Claim 1 as granted does not specify where on the anterior surface pressure is exerted by the inner arm. Claim 1 thus leaves it open whether the pressure is exerted “at or near the G-spot” or on another location of the anterior surface.
The proprietor’s argument that due to the limited size of the anterior surface of the vagina, any point on it will be near the G-spot is not convincing. Due to the even smaller size occupied by the G-spot and the relative nature of the term “near” (i.e. the smaller the objects of reference are themselves, the shorter the distance between them that can still be understood as “near” is), not any point of the anterior surface is necessarily to be regarded as being near the G-spot.
The claim requirement that the pressure contributes to hold the device in place does not lead to a different conclusion since pressure to hold the device may be, for example, applied at a location which is further within the anterior surface than the G-spot and not necessarily near it.
Hence, the subject-matter of claim 1 is not limited to devices where the inner arm is dimensioned for insertion into a vagina “to contact the wall of the vagina at or near the G-spot”.
While the application as filed stresses the importance of the application of pressure “at or near the G-spot”, according to claim 1 of the patent as granted, the application of pressure at this location is merely optional.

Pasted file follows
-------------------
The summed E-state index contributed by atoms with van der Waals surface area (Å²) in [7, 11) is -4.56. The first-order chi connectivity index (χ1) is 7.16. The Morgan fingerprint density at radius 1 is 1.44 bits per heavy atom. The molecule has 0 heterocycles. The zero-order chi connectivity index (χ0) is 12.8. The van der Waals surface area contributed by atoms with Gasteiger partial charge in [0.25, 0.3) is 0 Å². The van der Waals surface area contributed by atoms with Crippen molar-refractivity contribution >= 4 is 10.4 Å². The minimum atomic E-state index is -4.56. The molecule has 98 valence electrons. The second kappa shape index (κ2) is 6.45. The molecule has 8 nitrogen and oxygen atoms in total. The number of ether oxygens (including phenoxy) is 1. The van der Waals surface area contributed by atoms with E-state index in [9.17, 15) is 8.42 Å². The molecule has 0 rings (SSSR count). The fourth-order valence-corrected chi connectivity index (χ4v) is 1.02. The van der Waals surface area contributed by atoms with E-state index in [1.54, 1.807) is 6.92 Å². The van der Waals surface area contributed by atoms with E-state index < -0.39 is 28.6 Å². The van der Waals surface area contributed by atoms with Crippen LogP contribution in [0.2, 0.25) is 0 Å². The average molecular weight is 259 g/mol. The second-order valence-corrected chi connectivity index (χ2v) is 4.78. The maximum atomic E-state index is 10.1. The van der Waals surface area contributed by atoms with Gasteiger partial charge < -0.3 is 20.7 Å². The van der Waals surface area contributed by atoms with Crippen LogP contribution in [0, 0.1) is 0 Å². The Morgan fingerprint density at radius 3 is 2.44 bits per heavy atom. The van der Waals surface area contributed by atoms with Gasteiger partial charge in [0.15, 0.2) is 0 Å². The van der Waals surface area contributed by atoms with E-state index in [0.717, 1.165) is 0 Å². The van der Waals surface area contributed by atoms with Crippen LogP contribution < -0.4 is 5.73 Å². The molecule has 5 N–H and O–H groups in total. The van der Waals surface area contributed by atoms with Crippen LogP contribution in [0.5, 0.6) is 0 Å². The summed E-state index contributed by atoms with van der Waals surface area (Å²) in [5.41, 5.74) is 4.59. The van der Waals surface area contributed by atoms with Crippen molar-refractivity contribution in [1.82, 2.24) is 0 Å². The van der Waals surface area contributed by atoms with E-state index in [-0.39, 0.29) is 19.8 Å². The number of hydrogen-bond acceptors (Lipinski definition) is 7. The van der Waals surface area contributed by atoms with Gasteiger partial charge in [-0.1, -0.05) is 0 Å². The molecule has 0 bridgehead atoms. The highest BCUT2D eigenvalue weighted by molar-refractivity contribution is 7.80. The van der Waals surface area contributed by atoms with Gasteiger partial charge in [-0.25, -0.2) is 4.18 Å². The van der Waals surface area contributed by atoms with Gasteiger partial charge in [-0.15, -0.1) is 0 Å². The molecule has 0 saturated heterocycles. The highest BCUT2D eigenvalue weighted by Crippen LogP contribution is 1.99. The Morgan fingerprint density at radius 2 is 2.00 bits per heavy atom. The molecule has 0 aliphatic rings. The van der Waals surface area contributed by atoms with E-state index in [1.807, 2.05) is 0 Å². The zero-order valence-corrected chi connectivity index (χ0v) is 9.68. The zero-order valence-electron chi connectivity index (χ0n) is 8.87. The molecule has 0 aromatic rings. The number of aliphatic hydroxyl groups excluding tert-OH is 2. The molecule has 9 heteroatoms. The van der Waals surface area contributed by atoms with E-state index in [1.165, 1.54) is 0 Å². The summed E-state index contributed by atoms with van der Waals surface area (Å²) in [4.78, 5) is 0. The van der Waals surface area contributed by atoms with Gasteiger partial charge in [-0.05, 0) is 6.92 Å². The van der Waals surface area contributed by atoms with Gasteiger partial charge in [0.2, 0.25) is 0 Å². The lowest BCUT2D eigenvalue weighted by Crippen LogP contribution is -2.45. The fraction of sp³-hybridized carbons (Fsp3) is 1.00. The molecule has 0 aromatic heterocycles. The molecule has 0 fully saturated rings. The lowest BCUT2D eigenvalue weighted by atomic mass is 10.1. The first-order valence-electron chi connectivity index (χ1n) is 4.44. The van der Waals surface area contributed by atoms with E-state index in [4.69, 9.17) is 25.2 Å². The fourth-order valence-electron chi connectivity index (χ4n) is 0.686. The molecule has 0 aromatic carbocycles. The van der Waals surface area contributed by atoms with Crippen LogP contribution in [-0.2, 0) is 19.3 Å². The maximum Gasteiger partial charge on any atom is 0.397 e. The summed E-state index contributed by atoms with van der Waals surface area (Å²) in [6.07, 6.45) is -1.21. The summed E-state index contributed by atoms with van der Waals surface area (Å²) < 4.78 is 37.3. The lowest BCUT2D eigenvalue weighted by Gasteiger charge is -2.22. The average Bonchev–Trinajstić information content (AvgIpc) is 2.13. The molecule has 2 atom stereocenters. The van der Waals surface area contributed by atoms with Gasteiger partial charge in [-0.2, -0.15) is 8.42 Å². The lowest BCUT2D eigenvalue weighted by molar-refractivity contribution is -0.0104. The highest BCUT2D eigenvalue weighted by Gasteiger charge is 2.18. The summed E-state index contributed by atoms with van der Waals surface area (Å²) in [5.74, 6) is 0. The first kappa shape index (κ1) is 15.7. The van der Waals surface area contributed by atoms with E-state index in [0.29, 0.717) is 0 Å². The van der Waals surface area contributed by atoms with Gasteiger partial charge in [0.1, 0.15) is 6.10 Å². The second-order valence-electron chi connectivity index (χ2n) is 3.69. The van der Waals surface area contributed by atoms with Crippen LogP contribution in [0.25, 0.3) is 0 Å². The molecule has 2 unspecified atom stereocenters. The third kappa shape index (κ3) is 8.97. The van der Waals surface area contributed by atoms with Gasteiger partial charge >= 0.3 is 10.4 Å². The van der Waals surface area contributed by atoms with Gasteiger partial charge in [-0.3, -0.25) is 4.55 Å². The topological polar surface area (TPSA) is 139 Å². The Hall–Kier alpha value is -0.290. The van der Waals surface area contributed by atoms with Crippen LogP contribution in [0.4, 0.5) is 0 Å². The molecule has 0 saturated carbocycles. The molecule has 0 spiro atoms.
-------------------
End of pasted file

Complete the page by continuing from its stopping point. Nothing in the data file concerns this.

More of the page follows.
This presents the person skilled in the art with different technical information. For this reason, the subject-matter of claim 1 of the patent as granted extends beyond the content of the application as filed, cf. Article 100(c).
It is not so often that we can have a smile when dealing with patents. If the present post offends any reader, please accept my apologies, but after all we are all adults.
The present case shows that even for devices which are not absolutely needed in everyday life, the battle can be rather fierce, and a lot of money be involved.
One lesson is however abundantly clear: the deletion of any feature in an independent claim as filed is always risky. Any feature in an independent claim is deemed to be essential and can only be deleted if the original disclosure allows it. In the present case, the deletion was not possible in view of the original disclosure.
Claim 1 as granted can be either considered representing an intermediate generalisation or a broadening of claim 1 as filed. The net result is the same.
When the proprietor asserted that “applying pressure on the anterior surface was thus equivalent to applying pressure at or near the G-spot” the fate of the patent was broadly settled. Equivalents belong to IS and not to N.
That equivalents cannot be used when it comes to N and hence added matter goes back to rather old decisions, e.g. T 167/84, see Reasons 6 [when dealing with PA under Art 54(3)] or T 265/88, see catchword and Reasons 3.2. [when dealing with added matter].
N and added matter are the two sides of the same coin.
In my experience, there are often minute details which lead later to revocation under Art 100(c). Correct proof-reading of the application before filing could later avoid many problems of added matter.
Here the proprietor might have realised much later that its original claim 1 was too limited, but after filing it is more than difficult to amend the original disclosure.